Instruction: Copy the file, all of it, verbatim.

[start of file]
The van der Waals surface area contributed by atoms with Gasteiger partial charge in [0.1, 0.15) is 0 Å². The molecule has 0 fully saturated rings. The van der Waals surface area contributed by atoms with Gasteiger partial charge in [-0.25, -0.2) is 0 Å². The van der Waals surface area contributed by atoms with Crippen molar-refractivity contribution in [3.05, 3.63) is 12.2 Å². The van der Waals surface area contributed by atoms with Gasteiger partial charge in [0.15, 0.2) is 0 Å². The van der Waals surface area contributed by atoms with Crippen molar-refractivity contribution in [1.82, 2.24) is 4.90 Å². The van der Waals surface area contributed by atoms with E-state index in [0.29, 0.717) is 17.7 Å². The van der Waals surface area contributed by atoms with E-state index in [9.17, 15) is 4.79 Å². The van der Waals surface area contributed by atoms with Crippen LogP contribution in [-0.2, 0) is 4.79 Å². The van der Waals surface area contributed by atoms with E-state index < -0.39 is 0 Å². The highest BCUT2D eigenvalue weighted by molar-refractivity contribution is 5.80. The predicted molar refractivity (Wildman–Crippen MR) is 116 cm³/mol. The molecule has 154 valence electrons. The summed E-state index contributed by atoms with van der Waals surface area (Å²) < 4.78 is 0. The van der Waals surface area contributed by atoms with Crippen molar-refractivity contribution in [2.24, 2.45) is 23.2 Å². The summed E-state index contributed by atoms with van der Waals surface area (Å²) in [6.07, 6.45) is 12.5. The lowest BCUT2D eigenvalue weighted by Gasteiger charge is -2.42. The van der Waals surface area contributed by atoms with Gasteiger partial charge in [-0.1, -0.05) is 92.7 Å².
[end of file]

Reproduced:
The van der Waals surface area contributed by atoms with Gasteiger partial charge in [0.1, 0.15) is 0 Å². The molecule has 0 fully saturated rings. The van der Waals surface area contributed by atoms with Gasteiger partial charge in [-0.25, -0.2) is 0 Å². The van der Waals surface area contributed by atoms with Crippen molar-refractivity contribution in [3.05, 3.63) is 12.2 Å². The van der Waals surface area contributed by atoms with Gasteiger partial charge in [0.15, 0.2) is 0 Å². The van der Waals surface area contributed by atoms with Crippen molar-refractivity contribution in [1.82, 2.24) is 4.90 Å². The van der Waals surface area contributed by atoms with E-state index in [0.29, 0.717) is 17.7 Å². The van der Waals surface area contributed by atoms with E-state index in [9.17, 15) is 4.79 Å². The van der Waals surface area contributed by atoms with Crippen LogP contribution in [-0.2, 0) is 4.79 Å². The van der Waals surface area contributed by atoms with E-state index < -0.39 is 0 Å². The highest BCUT2D eigenvalue weighted by molar-refractivity contribution is 5.80. The predicted molar refractivity (Wildman–Crippen MR) is 116 cm³/mol. The molecule has 154 valence electrons. The summed E-state index contributed by atoms with van der Waals surface area (Å²) < 4.78 is 0. The van der Waals surface area contributed by atoms with Crippen molar-refractivity contribution in [2.24, 2.45) is 23.2 Å². The summed E-state index contributed by atoms with van der Waals surface area (Å²) in [6.07, 6.45) is 12.5. The lowest BCUT2D eigenvalue weighted by Gasteiger charge is -2.42. The van der Waals surface area contributed by atoms with Gasteiger partial charge in [-0.1, -0.05) is 92.7 Å².